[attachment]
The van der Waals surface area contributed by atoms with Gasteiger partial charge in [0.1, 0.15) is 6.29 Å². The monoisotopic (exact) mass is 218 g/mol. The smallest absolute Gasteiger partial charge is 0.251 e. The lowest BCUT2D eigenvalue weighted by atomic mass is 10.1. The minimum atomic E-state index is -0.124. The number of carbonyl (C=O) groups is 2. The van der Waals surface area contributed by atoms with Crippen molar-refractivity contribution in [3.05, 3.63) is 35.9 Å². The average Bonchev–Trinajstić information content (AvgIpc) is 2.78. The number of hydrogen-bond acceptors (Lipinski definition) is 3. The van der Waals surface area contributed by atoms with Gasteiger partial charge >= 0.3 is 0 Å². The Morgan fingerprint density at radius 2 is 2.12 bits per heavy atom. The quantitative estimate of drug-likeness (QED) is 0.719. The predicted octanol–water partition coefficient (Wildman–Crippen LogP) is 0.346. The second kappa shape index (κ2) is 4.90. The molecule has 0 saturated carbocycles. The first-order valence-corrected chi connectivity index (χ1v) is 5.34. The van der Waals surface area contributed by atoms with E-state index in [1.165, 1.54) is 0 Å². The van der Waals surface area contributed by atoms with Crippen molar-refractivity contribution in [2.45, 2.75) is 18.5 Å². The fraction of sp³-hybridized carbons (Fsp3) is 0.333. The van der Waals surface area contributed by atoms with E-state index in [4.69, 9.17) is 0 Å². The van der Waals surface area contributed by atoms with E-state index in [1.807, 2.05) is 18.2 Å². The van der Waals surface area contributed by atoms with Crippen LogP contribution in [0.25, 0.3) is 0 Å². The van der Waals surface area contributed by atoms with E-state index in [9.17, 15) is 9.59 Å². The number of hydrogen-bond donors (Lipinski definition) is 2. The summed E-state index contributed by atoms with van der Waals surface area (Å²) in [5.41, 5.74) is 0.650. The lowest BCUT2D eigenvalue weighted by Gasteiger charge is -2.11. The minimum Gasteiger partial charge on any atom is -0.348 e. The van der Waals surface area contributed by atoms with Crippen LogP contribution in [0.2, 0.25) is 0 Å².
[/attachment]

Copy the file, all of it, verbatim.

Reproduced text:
The van der Waals surface area contributed by atoms with Gasteiger partial charge in [0.1, 0.15) is 6.29 Å². The monoisotopic (exact) mass is 218 g/mol. The smallest absolute Gasteiger partial charge is 0.251 e. The lowest BCUT2D eigenvalue weighted by atomic mass is 10.1. The minimum atomic E-state index is -0.124. The number of carbonyl (C=O) groups is 2. The van der Waals surface area contributed by atoms with Crippen molar-refractivity contribution in [3.05, 3.63) is 35.9 Å². The average Bonchev–Trinajstić information content (AvgIpc) is 2.78. The number of hydrogen-bond acceptors (Lipinski definition) is 3. The van der Waals surface area contributed by atoms with Gasteiger partial charge >= 0.3 is 0 Å². The Morgan fingerprint density at radius 2 is 2.12 bits per heavy atom. The quantitative estimate of drug-likeness (QED) is 0.719. The predicted octanol–water partition coefficient (Wildman–Crippen LogP) is 0.346. The second kappa shape index (κ2) is 4.90. The molecule has 0 saturated carbocycles. The first-order valence-corrected chi connectivity index (χ1v) is 5.34. The van der Waals surface area contributed by atoms with E-state index in [1.165, 1.54) is 0 Å². The van der Waals surface area contributed by atoms with Crippen molar-refractivity contribution in [2.45, 2.75) is 18.5 Å². The fraction of sp³-hybridized carbons (Fsp3) is 0.333. The van der Waals surface area contributed by atoms with E-state index in [4.69, 9.17) is 0 Å². The van der Waals surface area contributed by atoms with E-state index in [1.807, 2.05) is 18.2 Å². The van der Waals surface area contributed by atoms with Crippen LogP contribution in [0.25, 0.3) is 0 Å². The van der Waals surface area contributed by atoms with E-state index in [9.17, 15) is 9.59 Å². The number of hydrogen-bond donors (Lipinski definition) is 2. The summed E-state index contributed by atoms with van der Waals surface area (Å²) in [5.41, 5.74) is 0.650. The lowest BCUT2D eigenvalue weighted by Gasteiger charge is -2.11. The minimum Gasteiger partial charge on any atom is -0.348 e. The van der Waals surface area contributed by atoms with Crippen LogP contribution in [0.2, 0.25) is 0 Å².